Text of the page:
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I have a list of numbers. I also have a certain sum. The sum is made from a few numbers from my list (I may/may not know how many numbers it's made from). Is there a fast algorithm to get a list of possible numbers? Written in Python would be great, but pseudo-code's good too. (I can't yet read anything other than Python :P )

Example

list = [1,2,3,10]
sum = 12
result = [2,10]

NOTE: I do know of http://stackoverflow.com/questions/83547/algorithm-to-find-which-numbers-from-a-list-of-size-n-sum-to-another-number (but I cannot read C# and I'm unable to check if it works for my needs. I'm on Linux and I tried using Mono but I get errors and I can't figure out how to work C# :(
AND I do know of http://stackoverflow.com/questions/403865 (but it seems to be fairly inefficient. I don't need all combinations.)

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Googling for "subset sum" will probably give some useful results. –  Jerry Coffin Aug 6 '10 at 4:15
    
As a side note, if you know Python well it shouldn't be that hard to read languages like C# and at least figure out the big picture of what the code is doing. –  Sasha Chedygov Aug 6 '10 at 4:19
    
Concerning > I don't need all combinations: Since this problem is known to be NP-complete, at last you probably will have to enumerate all possibilities. –  phimuemue Aug 6 '10 at 5:23
    
@musicfreak: I'm still in the learning stages. I attempted to rewrite it in Python but it didn't seem to work with a set of 4 numbers and 1 sum; so I'm assuming I didn't write it right. –  vlad003 Aug 7 '10 at 0:21
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1 Answer

up vote 20 down vote accepted

This problem reduces to the 0-1 Knapsack Problem, where you are trying to find a set with an exact sum. The solution depends on the constraints, in the general case this problem is NP-Complete.

However, if the maximum search sum (let's call it S) is not too high, then you can solve the problem using dynamic programming. I will explain it using a recursive function and memoization, which is easier to understand than a bottom-up approach.

Let's code a function f(v, i, S), such that it returns the number of subsets in v[i:] that sums exactly to S. To solve it recursively, first we have to analyze the base (i.e.: v[i:] is empty):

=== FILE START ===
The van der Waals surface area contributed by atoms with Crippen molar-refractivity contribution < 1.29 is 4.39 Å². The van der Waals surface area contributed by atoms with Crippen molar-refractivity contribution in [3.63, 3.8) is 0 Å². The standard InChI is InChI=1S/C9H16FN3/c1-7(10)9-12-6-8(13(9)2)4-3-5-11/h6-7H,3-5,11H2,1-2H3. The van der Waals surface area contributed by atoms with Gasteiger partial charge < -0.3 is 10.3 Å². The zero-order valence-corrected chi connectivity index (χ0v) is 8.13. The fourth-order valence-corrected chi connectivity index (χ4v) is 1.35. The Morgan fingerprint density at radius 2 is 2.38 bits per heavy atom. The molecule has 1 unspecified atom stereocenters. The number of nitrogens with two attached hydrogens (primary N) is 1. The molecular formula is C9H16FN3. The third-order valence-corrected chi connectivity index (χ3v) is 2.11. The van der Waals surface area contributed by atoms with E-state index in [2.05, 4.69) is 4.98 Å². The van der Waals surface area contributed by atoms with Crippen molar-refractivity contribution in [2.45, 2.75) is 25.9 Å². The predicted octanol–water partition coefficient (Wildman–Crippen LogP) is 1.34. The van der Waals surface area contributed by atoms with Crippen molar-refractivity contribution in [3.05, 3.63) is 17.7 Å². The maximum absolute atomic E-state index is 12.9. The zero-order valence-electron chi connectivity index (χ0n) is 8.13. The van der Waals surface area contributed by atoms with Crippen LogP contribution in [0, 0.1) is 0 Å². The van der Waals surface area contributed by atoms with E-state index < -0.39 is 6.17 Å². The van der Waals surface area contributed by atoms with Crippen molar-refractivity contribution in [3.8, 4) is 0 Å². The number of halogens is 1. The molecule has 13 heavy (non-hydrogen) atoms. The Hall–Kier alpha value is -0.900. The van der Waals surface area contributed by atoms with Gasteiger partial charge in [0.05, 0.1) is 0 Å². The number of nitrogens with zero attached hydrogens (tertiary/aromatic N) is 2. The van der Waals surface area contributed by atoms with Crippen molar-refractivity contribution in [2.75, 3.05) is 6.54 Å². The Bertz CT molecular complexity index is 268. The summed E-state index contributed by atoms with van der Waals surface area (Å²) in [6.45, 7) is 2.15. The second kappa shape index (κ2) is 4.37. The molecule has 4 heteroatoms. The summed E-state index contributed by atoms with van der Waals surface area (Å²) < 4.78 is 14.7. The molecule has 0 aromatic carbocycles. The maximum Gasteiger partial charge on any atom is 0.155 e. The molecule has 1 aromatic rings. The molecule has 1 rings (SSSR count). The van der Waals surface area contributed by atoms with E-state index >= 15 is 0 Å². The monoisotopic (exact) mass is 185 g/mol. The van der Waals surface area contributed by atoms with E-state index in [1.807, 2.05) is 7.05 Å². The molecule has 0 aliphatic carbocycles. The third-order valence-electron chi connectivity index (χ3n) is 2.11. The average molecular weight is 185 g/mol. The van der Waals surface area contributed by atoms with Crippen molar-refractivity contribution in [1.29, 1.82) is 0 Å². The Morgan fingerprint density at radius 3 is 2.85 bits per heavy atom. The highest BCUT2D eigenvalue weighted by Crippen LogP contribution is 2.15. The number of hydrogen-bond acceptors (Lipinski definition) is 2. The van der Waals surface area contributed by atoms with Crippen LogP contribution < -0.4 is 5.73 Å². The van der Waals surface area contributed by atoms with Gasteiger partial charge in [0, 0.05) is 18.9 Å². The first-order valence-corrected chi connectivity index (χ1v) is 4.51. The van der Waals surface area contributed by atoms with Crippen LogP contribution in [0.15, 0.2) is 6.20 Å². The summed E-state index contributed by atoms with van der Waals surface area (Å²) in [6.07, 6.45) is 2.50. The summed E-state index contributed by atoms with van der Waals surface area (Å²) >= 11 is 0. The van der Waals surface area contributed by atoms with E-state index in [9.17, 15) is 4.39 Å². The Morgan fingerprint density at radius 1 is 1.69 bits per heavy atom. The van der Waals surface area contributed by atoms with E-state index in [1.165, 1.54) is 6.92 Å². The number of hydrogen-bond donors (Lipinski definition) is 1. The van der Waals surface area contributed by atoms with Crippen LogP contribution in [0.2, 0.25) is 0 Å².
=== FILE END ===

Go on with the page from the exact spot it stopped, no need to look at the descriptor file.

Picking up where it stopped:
• S == 0: The only subset of [] has sum 0, so it is a valid subset. Because of this, the function should return 1.

  • S != 0: As the only subset of [] has sum 0, there is not a valid subset. Because of this, the function should return 0.

Then, let's analyze the recursive case (i.e.: v[i:] is not empty). There are two choices: include the number v[i] in the current subset, or not include it. If we include v[i], then we are looking subsets that have sum S - v[i], otherwise, we are still looking for subsets with sum S. The function f might be implemented in the following way:

def f(v, i, S):
  if i >= len(v): return 1 if S == 0 else 0
  count = f(v, i + 1, S)
  count += f(v, i + 1, S - v[i])
  return count

v = [1, 2, 3, 10]
sum = 12
print(f(v, 0, sum))

By checking f(v, 0, S) > 0, you can know if there is a solution to your problem. However, this code is too slow, each recursive call spawns two new calls, which leads to an O(2^n) algorithm. Now, we can apply memoization to make it run in time O(n*S), which is faster if S is not too big:

def f(v, i, S, memo):
  if i >= len(v): return 1 if S == 0 else 0
  if (i, S) not in memo:  # <-- Check if value has not been calculated.
    count = f(v, i + 1, S, memo)
    count += f(v, i + 1, S - v[i], memo)
    memo[(i, S)] = count  # <-- Memoize calculated result.
  return memo[(i, S)]     # <-- Return memoized value.

v = [1, 2, 3, 10]
sum = 12
memo = dict()
print(f(v, 0, sum, memo))

Now, it is possible to code a function g that returns one subset that sums S. To do this, it is enough to add elements only if there is at least one solution including them:

def f(v, i, S, memo):
  # ... same as before ...

def g(v, S, memo):
  subset = []
  for i, x in enumerate(v):
    # Check if there is still a solution if we include v[i]
    if f(v, i + 1, S - x, memo) > 0:
      subset.append(x)
      S -= x
  return subset

v = [1, 2, 3, 10]
sum = 12
memo = dict()
if f(v, 0, sum, memo) == 0: print("There are no valid subsets.")
else: print(g(v, sum, memo))

Disclaimer: This solution says there are two subsets of [10, 10] that sums 10. This is because it assumes that the first ten is different to the second ten. The algorithm can be fixed to assume that both tens are equal (and thus answer one), but that is a bit more complicated.

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Thanks! That's exactly what I was looking for. I've never done stuff this advanced so this is great! –  vlad003 Aug 7 '10 at 0:31
    
You're welcome =). If you like Dynamic Programming, there is a nice tutorial at topcoder.com/tc?module=Static&d1=tutorials&d2=dynProg. –  jbernadas Aug 7 '10 at 3:31
    
I'm trying to translate your code to ruby, but I am not having much luck at the moment. Here is my attempt: gist.github.com/webconsult/8710eede3f91d84d7860 Can anyone help me figure out what I am doing wrong? It reports undefined method `+' for nil:NilClass (on line 5), but debugging reveals that it only happens once the recursive call on line 6 is triggered. I'm a bit confused as to what is going on? –  funkylaundry Jun 16 at 22:22
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